After recovering from COVID-19 infection, some patients suffer from persistent symptoms that can significantly impact their lives. But how many people are actually affected by this phenomenon? Reported figures vary considerably: British data from 2022 suggested 4 percent of those infected, while American studies calculated values of more than 10 percent. US researchers have now identified methodological shortcomings in some studies and criticized possible overestimation of the frequency of long Covid.
Scientists led by Vinay Prasad have criticized the methodological shortcomings and missing control groups in several studies in the journal “BMJ Evidence-Based Medicine.” This means it is unclear whether long-term symptoms are actually caused by COVID-19.
A December 2022 meta-study is particularly problematic, finding only 22 of 194 studies on Long Covid with control groups. The results show only small differences in symptom frequency.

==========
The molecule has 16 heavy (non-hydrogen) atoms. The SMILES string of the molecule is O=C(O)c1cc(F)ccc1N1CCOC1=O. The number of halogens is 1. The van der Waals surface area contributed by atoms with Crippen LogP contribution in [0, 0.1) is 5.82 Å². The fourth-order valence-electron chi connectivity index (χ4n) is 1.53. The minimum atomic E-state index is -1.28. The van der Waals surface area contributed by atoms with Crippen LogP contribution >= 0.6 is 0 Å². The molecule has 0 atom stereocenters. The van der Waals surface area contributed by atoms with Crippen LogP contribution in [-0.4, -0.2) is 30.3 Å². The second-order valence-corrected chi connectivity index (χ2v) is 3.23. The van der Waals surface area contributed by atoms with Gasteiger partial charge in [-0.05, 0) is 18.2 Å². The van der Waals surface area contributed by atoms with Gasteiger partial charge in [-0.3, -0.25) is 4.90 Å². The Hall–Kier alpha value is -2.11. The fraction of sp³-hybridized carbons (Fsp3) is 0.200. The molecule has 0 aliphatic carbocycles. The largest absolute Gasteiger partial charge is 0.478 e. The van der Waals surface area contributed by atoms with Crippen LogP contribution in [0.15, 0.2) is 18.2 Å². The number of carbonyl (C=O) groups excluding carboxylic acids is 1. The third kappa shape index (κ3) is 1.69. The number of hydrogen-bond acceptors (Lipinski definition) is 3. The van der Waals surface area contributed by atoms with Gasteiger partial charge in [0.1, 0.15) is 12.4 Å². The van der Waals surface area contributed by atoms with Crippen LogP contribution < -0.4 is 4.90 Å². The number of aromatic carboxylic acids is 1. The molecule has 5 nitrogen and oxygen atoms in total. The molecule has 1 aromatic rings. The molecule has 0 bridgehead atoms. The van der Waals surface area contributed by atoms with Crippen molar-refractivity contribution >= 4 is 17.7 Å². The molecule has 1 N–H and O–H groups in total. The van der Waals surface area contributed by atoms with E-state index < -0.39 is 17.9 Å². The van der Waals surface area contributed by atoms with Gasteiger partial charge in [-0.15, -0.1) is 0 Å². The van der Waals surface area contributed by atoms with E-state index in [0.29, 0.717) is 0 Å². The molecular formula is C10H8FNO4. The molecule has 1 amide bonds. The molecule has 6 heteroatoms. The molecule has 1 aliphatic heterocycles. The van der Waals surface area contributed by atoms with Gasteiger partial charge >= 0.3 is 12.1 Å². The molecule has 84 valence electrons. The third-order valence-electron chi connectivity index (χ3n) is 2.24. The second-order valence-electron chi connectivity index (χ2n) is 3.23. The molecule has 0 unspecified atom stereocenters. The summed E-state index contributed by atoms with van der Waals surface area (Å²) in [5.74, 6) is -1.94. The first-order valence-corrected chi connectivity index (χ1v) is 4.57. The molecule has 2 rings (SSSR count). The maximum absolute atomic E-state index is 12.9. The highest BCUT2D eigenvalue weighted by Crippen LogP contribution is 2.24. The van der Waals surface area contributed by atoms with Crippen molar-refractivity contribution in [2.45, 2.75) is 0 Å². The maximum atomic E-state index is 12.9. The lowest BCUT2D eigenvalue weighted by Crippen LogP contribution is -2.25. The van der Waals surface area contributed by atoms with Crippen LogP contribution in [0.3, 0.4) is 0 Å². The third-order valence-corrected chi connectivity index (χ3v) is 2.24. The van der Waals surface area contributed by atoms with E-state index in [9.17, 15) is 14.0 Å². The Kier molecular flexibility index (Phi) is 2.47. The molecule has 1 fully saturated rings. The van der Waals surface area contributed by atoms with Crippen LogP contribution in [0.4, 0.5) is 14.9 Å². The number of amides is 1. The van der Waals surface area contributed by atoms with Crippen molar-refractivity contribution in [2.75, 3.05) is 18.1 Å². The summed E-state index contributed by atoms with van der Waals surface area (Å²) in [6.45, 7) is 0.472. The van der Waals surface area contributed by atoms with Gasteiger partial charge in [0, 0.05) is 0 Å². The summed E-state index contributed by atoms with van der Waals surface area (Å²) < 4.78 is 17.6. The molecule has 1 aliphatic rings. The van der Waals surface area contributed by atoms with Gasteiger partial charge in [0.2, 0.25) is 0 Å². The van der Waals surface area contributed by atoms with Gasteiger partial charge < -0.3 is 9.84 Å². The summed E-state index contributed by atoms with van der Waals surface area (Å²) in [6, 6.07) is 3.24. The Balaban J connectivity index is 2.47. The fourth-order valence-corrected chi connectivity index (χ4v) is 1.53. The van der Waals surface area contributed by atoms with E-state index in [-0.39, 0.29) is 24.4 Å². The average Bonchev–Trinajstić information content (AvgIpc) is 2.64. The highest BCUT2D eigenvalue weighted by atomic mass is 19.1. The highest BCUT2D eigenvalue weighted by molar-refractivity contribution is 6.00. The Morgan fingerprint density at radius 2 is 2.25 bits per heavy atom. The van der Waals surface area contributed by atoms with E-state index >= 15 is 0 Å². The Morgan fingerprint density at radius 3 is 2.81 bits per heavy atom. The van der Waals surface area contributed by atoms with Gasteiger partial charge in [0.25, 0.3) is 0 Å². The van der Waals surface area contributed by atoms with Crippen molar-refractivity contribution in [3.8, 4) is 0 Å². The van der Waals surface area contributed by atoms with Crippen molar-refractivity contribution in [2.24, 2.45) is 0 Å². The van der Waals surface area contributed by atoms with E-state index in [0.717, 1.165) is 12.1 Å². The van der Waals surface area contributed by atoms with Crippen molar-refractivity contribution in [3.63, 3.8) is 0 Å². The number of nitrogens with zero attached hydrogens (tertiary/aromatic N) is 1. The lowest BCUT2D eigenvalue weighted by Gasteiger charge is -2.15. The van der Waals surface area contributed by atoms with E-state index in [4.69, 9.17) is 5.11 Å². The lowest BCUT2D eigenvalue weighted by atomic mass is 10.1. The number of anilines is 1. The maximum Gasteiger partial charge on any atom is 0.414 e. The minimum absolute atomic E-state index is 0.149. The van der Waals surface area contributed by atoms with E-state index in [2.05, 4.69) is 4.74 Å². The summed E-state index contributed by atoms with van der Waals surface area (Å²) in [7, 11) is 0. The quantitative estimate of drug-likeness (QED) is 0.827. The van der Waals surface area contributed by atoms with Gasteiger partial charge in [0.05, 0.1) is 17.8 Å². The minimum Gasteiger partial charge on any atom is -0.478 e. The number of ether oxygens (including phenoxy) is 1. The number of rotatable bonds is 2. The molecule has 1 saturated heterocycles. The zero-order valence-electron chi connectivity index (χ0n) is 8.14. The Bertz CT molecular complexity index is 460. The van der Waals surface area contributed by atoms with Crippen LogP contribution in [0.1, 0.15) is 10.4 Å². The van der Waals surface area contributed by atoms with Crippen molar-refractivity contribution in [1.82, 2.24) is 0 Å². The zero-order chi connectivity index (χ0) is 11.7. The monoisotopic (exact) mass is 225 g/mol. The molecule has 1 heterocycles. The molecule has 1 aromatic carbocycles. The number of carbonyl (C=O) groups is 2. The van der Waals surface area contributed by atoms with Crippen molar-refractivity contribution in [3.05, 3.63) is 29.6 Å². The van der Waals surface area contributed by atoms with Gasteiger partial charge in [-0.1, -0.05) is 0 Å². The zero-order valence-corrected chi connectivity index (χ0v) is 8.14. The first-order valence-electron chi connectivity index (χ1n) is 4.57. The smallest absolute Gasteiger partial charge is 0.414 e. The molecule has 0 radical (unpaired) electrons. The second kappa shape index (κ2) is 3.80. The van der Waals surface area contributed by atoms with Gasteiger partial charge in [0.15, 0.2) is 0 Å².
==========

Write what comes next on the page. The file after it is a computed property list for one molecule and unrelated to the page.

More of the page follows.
Early in the pandemic, there was bias in case selection, with mild cases being overlooked. Additionally, there is an inconsistent definition of Long COVID, for example by the CDC (Centers for Disease Control). And prevention) In the United States.
The authors call for more in-depth research. German researchers such as Andreas Stollmach of Jena agree. They estimate that about 5-6% of those infected may be affected. These projections are based on 2020-2021 data and do not take into account the most recent Omicron variants, which appear to have less long-term impact.